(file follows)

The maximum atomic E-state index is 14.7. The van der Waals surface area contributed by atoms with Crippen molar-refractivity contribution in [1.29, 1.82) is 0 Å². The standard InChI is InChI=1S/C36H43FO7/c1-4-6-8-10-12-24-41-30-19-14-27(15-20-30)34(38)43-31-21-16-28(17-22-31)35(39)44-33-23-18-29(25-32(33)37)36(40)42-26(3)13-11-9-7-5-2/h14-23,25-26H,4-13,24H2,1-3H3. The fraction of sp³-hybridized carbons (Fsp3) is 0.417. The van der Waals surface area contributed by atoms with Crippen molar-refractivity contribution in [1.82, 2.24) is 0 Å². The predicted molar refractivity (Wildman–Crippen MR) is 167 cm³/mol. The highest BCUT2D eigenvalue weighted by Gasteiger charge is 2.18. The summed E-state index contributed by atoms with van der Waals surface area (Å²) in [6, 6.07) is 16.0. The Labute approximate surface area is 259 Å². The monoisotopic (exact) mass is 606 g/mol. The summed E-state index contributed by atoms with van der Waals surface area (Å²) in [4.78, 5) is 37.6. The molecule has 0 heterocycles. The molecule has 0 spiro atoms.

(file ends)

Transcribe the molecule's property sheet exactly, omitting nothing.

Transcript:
The maximum atomic E-state index is 14.7. The van der Waals surface area contributed by atoms with Crippen molar-refractivity contribution in [1.29, 1.82) is 0 Å². The standard InChI is InChI=1S/C36H43FO7/c1-4-6-8-10-12-24-41-30-19-14-27(15-20-30)34(38)43-31-21-16-28(17-22-31)35(39)44-33-23-18-29(25-32(33)37)36(40)42-26(3)13-11-9-7-5-2/h14-23,25-26H,4-13,24H2,1-3H3. The fraction of sp³-hybridized carbons (Fsp3) is 0.417. The van der Waals surface area contributed by atoms with Crippen molar-refractivity contribution in [1.82, 2.24) is 0 Å². The predicted molar refractivity (Wildman–Crippen MR) is 167 cm³/mol. The highest BCUT2D eigenvalue weighted by Gasteiger charge is 2.18. The summed E-state index contributed by atoms with van der Waals surface area (Å²) in [6, 6.07) is 16.0. The Labute approximate surface area is 259 Å². The monoisotopic (exact) mass is 606 g/mol. The summed E-state index contributed by atoms with van der Waals surface area (Å²) in [4.78, 5) is 37.6. The molecule has 0 heterocycles. The molecule has 0 spiro atoms.